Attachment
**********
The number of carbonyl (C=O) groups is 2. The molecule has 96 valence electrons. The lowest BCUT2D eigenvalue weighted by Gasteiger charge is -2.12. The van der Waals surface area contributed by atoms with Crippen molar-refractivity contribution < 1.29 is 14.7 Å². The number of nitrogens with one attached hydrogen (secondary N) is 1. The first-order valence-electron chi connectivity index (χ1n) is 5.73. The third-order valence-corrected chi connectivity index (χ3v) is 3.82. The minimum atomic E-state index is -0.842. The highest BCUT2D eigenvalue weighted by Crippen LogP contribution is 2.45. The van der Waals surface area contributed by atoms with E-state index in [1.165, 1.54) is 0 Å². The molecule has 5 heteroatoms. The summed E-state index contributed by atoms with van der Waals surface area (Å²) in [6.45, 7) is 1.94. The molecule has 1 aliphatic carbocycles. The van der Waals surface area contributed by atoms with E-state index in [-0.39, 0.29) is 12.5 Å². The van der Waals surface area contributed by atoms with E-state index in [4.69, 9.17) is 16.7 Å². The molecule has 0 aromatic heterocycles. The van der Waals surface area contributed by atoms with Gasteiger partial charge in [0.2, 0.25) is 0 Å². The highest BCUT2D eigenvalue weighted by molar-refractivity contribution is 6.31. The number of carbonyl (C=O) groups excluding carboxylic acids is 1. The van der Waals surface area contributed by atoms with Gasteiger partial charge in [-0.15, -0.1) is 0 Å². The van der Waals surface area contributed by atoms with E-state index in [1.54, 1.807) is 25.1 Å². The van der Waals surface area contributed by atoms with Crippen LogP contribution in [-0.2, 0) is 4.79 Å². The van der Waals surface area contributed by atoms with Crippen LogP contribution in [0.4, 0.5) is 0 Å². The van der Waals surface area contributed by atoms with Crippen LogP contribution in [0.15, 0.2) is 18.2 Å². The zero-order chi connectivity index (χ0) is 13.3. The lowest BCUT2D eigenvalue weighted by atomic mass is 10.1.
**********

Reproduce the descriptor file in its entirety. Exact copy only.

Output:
The number of carbonyl (C=O) groups is 2. The molecule has 96 valence electrons. The lowest BCUT2D eigenvalue weighted by Gasteiger charge is -2.12. The van der Waals surface area contributed by atoms with Crippen molar-refractivity contribution < 1.29 is 14.7 Å². The number of nitrogens with one attached hydrogen (secondary N) is 1. The first-order valence-electron chi connectivity index (χ1n) is 5.73. The third-order valence-corrected chi connectivity index (χ3v) is 3.82. The minimum atomic E-state index is -0.842. The highest BCUT2D eigenvalue weighted by Crippen LogP contribution is 2.45. The van der Waals surface area contributed by atoms with E-state index in [1.165, 1.54) is 0 Å². The molecule has 5 heteroatoms. The summed E-state index contributed by atoms with van der Waals surface area (Å²) in [6.45, 7) is 1.94. The molecule has 1 aliphatic carbocycles. The van der Waals surface area contributed by atoms with E-state index in [-0.39, 0.29) is 12.5 Å². The van der Waals surface area contributed by atoms with E-state index in [4.69, 9.17) is 16.7 Å². The molecule has 0 aromatic heterocycles. The van der Waals surface area contributed by atoms with Gasteiger partial charge in [0.2, 0.25) is 0 Å². The highest BCUT2D eigenvalue weighted by molar-refractivity contribution is 6.31. The number of carbonyl (C=O) groups excluding carboxylic acids is 1. The van der Waals surface area contributed by atoms with Gasteiger partial charge in [-0.15, -0.1) is 0 Å². The van der Waals surface area contributed by atoms with E-state index in [1.54, 1.807) is 25.1 Å². The van der Waals surface area contributed by atoms with Crippen LogP contribution in [-0.2, 0) is 4.79 Å². The van der Waals surface area contributed by atoms with Crippen LogP contribution in [0.4, 0.5) is 0 Å². The van der Waals surface area contributed by atoms with Crippen LogP contribution in [0.15, 0.2) is 18.2 Å². The zero-order chi connectivity index (χ0) is 13.3. The lowest BCUT2D eigenvalue weighted by atomic mass is 10.1.